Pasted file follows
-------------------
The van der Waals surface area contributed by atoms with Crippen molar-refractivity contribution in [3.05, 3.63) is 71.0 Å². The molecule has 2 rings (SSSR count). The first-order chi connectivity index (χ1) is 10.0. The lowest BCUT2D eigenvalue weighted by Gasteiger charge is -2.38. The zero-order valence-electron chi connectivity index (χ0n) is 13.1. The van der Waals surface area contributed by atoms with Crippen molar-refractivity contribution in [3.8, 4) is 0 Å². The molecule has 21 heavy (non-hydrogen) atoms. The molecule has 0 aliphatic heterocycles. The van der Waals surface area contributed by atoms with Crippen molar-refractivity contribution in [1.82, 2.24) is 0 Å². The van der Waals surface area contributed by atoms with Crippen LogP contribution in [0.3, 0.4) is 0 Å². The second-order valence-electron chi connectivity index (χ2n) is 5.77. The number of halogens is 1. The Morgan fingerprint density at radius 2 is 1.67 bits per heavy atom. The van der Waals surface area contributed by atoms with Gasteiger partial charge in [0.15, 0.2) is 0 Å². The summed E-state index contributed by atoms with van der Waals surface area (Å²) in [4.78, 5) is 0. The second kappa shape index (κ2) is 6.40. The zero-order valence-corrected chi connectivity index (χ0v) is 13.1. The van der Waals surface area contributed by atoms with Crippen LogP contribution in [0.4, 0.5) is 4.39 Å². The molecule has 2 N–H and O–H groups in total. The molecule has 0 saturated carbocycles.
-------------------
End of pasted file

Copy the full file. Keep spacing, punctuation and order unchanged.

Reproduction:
The van der Waals surface area contributed by atoms with Crippen molar-refractivity contribution in [3.05, 3.63) is 71.0 Å². The molecule has 2 rings (SSSR count). The first-order chi connectivity index (χ1) is 10.0. The lowest BCUT2D eigenvalue weighted by Gasteiger charge is -2.38. The zero-order valence-electron chi connectivity index (χ0n) is 13.1. The van der Waals surface area contributed by atoms with Crippen molar-refractivity contribution in [3.8, 4) is 0 Å². The molecule has 21 heavy (non-hydrogen) atoms. The molecule has 0 aliphatic heterocycles. The van der Waals surface area contributed by atoms with Crippen molar-refractivity contribution in [1.82, 2.24) is 0 Å². The van der Waals surface area contributed by atoms with Crippen LogP contribution in [0.3, 0.4) is 0 Å². The second-order valence-electron chi connectivity index (χ2n) is 5.77. The number of halogens is 1. The Morgan fingerprint density at radius 2 is 1.67 bits per heavy atom. The van der Waals surface area contributed by atoms with Gasteiger partial charge in [0.15, 0.2) is 0 Å². The summed E-state index contributed by atoms with van der Waals surface area (Å²) in [4.78, 5) is 0. The second kappa shape index (κ2) is 6.40. The zero-order valence-corrected chi connectivity index (χ0v) is 13.1. The van der Waals surface area contributed by atoms with Crippen LogP contribution in [0.4, 0.5) is 4.39 Å². The molecule has 2 N–H and O–H groups in total. The molecule has 0 saturated carbocycles.